Sam Seitz

Between the Russian annexation of Crimea and Chinese incursions in the South China Sea, deniable interventions seem to be growing in popularity. The seemingly increasing prevalence of asymmetric warfare and deniable land grabs is generating untold amounts of angst within the academic and policymaking communities. Some scholars think that these forms of territorial expansion are novel approaches to foreign policy while others believe that “hybrid warfare” is nothing more than a modern twist on an age-old strategy. Moreover, there is much debate concerning how best to deter and defeat this increasingly popular strategy.

I firmly believe that Crimeaesque operations are nothing new. In fact, just within the past 100 years, this “hybrid warfare” strategy has been used three times to try to acquire land. The Pakistanis sent “volunteers” into the Kargil region of Kashmir, an area on the Indian side of the Line of Actual Control (LoAC). While it is was widely known that these “Kashmiri insurgents” were simply Pakistani soldiers, Pakistan continued to assert that they were merely autonomous actors. In 1935, Peru also utilized irregular forces to capture the Colombian town of Leticia. Even the Fins have a history of using hybrid strategies to try to seize land. Right after the Russian Civil War, for example, Finland used deniable forces to capture Russian Karelia. Ultimately, the attacking forces failed every time because the countries being invaded fought back. The countries on the receiving end of these irregular tactics refused to play the game and treated the invasion like any other invasion. They defended their territory, and they won.

For the life of me, I can’t understand why everyone is so concerned about this new hybrid warfare. Hybrid tactics actually impose severe costs on the attacker. They can either send in understrength “partisans” or launch a conventional attack. States that use hybrid approaches clearly don’t want to risk full-on war, but their irregular soldiers are much easier to defeat because they lack the full power of a modern conventional military structure. This dilemma forces countries to make hard choices. Of course, an aggressor can escalate from hybrid to conventional approaches, but this comes with severe costs. For one, it makes it far easier for the defender to rally support. Hybrid warfare is just like any other type of warfare. Defenders must use deterrence and show a clear willingness to escalate. They must call the bluff of the attacker and force their hand because simply acquiescing effectively allows an attacker to seize territory with a weak, undersized force.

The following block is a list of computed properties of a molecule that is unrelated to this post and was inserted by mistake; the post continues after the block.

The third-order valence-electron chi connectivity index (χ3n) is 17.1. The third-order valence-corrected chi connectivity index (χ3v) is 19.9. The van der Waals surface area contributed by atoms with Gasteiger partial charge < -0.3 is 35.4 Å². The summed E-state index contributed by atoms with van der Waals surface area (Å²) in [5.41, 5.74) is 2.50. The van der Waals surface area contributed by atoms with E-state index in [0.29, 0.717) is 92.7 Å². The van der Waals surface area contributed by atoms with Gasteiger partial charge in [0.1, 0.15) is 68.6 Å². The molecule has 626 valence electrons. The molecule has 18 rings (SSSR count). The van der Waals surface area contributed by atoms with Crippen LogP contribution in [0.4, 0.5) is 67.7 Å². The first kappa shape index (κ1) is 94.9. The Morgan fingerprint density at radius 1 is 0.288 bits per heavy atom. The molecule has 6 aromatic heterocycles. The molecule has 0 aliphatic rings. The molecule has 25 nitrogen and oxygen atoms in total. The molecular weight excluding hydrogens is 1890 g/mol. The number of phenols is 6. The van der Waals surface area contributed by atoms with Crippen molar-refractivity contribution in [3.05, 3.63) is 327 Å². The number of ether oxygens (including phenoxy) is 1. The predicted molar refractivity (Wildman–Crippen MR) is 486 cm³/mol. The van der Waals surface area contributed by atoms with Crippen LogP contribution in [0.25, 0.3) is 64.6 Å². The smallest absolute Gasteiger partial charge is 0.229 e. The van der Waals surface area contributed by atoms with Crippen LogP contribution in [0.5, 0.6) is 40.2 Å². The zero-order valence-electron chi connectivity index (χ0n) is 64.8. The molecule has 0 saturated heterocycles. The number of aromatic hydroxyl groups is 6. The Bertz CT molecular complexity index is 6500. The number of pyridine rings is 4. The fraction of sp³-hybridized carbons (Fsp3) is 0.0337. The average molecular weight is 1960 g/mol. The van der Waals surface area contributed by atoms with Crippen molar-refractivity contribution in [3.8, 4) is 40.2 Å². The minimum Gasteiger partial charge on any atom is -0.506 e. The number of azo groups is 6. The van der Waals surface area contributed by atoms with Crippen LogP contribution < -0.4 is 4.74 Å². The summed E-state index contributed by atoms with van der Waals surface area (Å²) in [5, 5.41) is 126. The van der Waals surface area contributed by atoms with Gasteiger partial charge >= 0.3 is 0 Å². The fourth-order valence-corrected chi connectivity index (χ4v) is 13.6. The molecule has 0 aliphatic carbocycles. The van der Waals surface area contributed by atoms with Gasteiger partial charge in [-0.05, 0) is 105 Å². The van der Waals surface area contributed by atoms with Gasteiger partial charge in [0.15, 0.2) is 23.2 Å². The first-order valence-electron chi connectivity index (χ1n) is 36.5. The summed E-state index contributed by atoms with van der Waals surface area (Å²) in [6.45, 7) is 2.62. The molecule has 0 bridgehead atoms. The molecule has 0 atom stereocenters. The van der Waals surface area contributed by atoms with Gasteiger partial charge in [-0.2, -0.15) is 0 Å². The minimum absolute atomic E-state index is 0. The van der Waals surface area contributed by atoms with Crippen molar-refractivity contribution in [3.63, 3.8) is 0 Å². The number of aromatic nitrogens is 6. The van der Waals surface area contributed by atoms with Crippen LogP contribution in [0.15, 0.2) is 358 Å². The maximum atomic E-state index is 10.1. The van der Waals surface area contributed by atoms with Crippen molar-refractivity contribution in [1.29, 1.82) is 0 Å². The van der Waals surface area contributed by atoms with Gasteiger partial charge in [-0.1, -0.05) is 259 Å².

Hybrid warfare is not some brilliant tactical development. In fact, it is actually far easier to counter than traditional conventional war because defenders only need to be able to defeat a small, deniable force. This hurts countries like Russia, for example, because it means that even relatively weak countries like Estonia can beat back Russian aggression. Russia can launch a traditional invasion, of course, but then it is faced with the traditional deterrence problem: invade and fight NATO or withdraw. Hybrid warfare artificially weakens the attacker by limiting their options and diluting their combat power. While hybrid warfare has seen some success in Ukraine, that is only because Ukraine is too weak to defeat even limited numbers of Russian “little green men,” not because Russia has suddenly invented some unbeatable strategy. In short, I hope Russia continues to use irregular tactics because it just means they have developed another way to lose. They can either embarrass themselves by being defeated in a one on one contest with Lithuania, or they can be humiliated by the overwhelming might of NATO. Either way, Russia ends up on the bottom. Putin’s strategy is not half as smart as many give him credit for; his current opponents are just weaker and more incompetent than most.